The only EXCEPTION is in the sending of emails. Like mentioned above, not being able to even touch the program for 5 minutes after hitting SEND (TB goes white with the (Not Responding) in the headliner) drives me crazy and killing productivity!! This has only been the case for the last 3-4 years maybe, but it was getting worse. Then a few months ago it got better with one update but with the next it was back again. Sorry I could not tell you which one. In trying to find a fix myself, somewhere it was saying that it was the scanning of the email before sending that hangs the program up. What ever it is, PLEASE don’t take that along into 91.
Oh and in case you want to mess with the file system PLEASE allow us a way to import emails from folders we have stored them in ourselves (not via ‘archive’.) Adding the ability to color code the accounts for easy visuals would be nice (not through extensions)
You are not making TB web based, right? we still will be able to keep it resident on our systems for access when not on line, right?
TB is the best! Please don’t mess with all its abilities to handle a multitude of accounts, addresses and keep all its folder versatility. It is an remains the ONLY program out that does not try to tell us what we can and cannot do or try and fit us into a common mold (like gmail, outlook, and all the others.) PLEASE promise us you will not play the monopoly game the other big guys are playing. Keep your focus on the customer’s needs like you have been. You will never lose that way. Neither will we.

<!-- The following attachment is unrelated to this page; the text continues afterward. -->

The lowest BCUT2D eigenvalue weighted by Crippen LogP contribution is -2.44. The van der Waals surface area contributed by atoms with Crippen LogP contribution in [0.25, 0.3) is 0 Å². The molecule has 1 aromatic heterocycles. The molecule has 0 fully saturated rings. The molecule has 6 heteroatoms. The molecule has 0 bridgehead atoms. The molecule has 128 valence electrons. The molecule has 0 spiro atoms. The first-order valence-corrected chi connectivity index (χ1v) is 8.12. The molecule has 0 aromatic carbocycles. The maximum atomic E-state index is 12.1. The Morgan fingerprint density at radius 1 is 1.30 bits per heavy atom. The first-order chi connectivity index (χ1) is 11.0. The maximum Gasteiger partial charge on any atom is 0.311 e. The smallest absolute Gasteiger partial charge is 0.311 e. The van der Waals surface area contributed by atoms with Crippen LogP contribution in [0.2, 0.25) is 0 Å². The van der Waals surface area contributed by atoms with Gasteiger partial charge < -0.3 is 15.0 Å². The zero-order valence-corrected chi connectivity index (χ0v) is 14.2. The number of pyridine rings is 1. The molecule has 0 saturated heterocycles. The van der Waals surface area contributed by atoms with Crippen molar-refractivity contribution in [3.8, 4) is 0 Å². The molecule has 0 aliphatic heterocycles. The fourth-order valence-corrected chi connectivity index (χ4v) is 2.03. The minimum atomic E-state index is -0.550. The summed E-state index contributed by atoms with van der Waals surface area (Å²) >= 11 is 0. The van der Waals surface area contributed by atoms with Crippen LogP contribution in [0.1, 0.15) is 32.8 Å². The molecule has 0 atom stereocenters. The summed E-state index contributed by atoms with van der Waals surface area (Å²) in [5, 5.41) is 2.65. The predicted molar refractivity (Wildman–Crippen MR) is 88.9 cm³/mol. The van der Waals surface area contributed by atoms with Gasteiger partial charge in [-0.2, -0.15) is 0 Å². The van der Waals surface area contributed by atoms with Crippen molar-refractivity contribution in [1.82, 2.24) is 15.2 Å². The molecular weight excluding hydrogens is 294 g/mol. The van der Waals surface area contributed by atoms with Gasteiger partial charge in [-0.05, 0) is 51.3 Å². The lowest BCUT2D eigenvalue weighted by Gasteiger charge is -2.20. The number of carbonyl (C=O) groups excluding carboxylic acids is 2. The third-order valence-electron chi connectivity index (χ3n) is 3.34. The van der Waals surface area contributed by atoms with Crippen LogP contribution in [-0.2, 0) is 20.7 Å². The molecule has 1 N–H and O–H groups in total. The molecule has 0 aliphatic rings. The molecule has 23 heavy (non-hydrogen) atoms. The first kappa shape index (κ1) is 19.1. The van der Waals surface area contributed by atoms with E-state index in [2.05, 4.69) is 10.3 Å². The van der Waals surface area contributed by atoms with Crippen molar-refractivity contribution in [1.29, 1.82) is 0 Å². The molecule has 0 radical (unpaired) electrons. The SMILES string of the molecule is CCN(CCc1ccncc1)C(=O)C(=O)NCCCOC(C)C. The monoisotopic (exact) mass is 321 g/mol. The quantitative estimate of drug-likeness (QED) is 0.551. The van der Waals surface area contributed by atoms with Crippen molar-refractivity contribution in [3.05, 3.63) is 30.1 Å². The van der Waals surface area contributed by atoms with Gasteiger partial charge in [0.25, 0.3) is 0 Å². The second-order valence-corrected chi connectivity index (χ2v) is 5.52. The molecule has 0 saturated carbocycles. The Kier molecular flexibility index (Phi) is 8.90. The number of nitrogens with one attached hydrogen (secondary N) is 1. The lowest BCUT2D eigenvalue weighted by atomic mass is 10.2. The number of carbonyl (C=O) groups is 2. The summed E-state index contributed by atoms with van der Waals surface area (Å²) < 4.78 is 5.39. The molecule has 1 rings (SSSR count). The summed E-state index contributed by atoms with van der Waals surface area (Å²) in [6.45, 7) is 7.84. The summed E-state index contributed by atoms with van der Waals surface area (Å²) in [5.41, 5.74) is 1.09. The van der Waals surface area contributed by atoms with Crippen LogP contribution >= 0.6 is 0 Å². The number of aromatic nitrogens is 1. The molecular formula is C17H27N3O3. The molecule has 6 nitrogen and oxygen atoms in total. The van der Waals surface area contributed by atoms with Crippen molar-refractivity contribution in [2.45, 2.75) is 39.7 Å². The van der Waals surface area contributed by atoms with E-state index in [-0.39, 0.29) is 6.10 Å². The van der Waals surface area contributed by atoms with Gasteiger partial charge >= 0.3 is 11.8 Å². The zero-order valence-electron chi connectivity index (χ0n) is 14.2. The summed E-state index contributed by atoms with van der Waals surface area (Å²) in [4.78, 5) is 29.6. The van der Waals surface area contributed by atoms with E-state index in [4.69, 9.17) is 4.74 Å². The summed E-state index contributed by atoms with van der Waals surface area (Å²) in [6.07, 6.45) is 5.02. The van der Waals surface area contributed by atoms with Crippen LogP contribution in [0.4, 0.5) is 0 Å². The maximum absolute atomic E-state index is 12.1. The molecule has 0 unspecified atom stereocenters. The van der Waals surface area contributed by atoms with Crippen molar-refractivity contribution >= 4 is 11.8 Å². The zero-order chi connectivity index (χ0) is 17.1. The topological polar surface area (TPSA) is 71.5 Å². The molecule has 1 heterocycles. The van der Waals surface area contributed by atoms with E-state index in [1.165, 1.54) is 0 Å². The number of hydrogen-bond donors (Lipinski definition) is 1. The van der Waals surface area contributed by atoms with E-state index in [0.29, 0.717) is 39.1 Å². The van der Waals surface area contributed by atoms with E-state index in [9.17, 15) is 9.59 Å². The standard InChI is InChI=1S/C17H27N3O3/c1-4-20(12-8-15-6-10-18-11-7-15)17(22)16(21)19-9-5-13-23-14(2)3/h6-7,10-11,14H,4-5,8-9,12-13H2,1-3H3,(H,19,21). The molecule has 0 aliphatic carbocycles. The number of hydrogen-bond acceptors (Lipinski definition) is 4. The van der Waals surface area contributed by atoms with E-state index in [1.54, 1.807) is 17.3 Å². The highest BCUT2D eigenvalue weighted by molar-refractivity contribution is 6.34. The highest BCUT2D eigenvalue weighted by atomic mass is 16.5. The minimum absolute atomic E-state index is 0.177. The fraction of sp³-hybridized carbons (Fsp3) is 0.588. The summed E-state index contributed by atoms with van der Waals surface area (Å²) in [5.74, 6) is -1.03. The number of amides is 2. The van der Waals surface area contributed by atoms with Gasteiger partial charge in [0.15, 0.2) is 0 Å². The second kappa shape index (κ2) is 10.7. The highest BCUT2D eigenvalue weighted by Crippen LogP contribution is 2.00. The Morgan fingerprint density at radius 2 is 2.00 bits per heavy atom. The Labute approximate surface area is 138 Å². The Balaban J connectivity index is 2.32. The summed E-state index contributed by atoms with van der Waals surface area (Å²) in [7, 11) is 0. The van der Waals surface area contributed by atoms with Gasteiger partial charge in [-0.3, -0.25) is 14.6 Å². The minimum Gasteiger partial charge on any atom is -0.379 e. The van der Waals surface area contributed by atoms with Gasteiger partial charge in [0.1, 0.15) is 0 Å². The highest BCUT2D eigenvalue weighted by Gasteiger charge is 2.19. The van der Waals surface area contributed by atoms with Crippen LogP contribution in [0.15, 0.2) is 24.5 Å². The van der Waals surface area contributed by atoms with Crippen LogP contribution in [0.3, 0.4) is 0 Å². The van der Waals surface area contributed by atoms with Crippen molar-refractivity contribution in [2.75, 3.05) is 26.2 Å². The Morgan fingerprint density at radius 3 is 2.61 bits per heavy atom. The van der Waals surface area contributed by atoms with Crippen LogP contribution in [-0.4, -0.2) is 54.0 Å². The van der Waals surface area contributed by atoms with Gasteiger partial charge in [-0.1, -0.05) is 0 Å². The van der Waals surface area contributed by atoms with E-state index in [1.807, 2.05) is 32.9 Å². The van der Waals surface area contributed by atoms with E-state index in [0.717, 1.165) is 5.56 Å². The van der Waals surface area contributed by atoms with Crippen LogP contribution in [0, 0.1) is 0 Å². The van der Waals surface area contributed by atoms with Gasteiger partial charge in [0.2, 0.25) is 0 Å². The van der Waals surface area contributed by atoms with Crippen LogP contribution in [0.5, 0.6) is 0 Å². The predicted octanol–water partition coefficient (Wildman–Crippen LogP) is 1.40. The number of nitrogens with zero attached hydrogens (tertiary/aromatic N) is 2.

Hope you are really reading these comments.
Thanks again for all the hard work!
Did you know many people using screen readers use Thunderbird? Right now it is 95% accessible. This is a great opportunity for universal design, to build in accessibility for screen readers for things like the calendar. The recent changes to Account Settings took a minute to get used to without any screen reader documentation , but I’ve found it to be quite an improvement. My hope is accessibility will be a focus as options for accessible mail clients are few.
I used to be very happy with Thunderbird, Then I couldn’t forward an email without the routing junk in the message. Then I couldn’t print without the junk. A friend told me to click on Reply and that would allow me to print without the junk. Now I can’t print from Thunderbird at all. I have to copy and paste into Word and print from there.
Is it just me, or something wrong with the updates. I would donate if this could get fixed.
There is a Print function in Menu [â‰¡] of Thunderbird. Alternatively, there is a Print function in the column “File” of the Menu Bar.